Tag Archives: Tricksters



Informant: So Russefeiring is a celebration of graduates from high school… I guess high school, sort of… The age is kind of in between high school and college I think, ‘cause most of them are 18 or 19. Um, but, you know, they’re ending a three-year academic education. And so they celebrate in the week before Independence Day, where they, um…  They wear these special suits or coats through that whole time that they decorate and draw on and have their friends sign them and all kinds of crafty stuff. And then they have graduation hats that have this long string coming down. And during this week they have all these obstacle things that they have to do, and everything that they do gives them a little, kind of… Treat, or an award that they tie onto their hats. So let’s say you kiss the president of a school, then you get a knot in the string on your hat… And then if you drink a whole bottle of champagne in one, big gulp, um… Then you get a champagne uh–what’s it called…? The cork. And you tie that onto the string or into the hat… Like silly things, you know?

Interviewer: Can you talk a little bit about the different colors of the uniforms? 

Informant: Yeah so if you went to the schools where you, um, studied economy and finance… Then you were called blåruss… Like “blue russ,” and your hat’s blue. If you were into the STEM subjects, then your hat is red. And traditionally, if you… Went to a school that wasn’t strictly academic, like a trade school, then your hat would be black… I think you can study language, like Norwegian, at both schools, so it just depends on what school you went to.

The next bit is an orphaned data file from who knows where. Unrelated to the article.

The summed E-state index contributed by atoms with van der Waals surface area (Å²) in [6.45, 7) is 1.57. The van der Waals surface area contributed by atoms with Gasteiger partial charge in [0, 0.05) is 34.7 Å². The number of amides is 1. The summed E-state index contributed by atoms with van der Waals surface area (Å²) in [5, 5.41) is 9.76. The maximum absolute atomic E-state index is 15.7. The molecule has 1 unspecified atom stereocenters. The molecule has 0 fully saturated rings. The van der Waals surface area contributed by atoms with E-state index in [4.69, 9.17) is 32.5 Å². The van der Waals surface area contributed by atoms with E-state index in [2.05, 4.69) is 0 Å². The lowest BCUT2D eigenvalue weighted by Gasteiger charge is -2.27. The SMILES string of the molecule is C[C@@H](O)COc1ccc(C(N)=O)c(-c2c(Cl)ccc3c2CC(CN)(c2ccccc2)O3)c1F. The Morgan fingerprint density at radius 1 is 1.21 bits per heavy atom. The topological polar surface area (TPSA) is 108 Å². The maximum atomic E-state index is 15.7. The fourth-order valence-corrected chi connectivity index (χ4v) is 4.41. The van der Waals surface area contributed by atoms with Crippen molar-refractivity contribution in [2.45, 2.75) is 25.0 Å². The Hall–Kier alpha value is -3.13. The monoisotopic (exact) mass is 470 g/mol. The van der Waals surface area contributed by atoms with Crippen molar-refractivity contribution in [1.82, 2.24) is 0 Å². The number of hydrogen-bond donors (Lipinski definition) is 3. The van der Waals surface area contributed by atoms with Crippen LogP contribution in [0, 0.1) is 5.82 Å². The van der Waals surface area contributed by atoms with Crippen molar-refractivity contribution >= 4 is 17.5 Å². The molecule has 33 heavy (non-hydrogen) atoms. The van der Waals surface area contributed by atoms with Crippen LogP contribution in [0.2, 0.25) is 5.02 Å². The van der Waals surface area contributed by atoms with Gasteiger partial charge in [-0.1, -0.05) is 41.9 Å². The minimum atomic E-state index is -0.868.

Interviewer: Can you talk about the bus culture? 

Informant: So their last year, the year that they graduate, the students start early planning for their graduation and for this one week. So a lot of kids will get together and they will purchase a bus and then they will decorate the bus… It’s kind of a van more than a bus though. I would call it a van… And they will decorate it on the outside. They will usually ask a younger student who is not graduating if they will be willing to drive them around for that week.

Interviewer: And can you talk a bit about the drinking culture during that final week?

Informant: During that week the school knows this is happening. I mean, you still have to go to class, but people don’t take it that seriously. Because once Indepence Day has happened, everyone is studying. ‘Cause all the exams are after Independence Day. So before that it’s not really taken seriously. People are probably drunk in class. You don’t really go home that week… You sleep on the bus. You sleep wherever. You go home to shower every once in a while. Maybe. 


Informant: Our bus was both boys and girls… And I would imagine there were around ten of us, I think… You know, cause it costs money. We had to buy the bus and it costs money to fix it up a little bit… We didn’t have group names or get pins. I think a lot of people do now, but we didn’t.

Interviewer: Did you ever hear about your parents’ Russefeiring?

Informant: No, ‘cause none of them went to school like I did, you know? My mom didn’t go to that kind of school. And my dad, back then, he went to a sort of trade school, and he was much older when he did that. So they didn’t celebrate that way. Cause none of my parents were academic.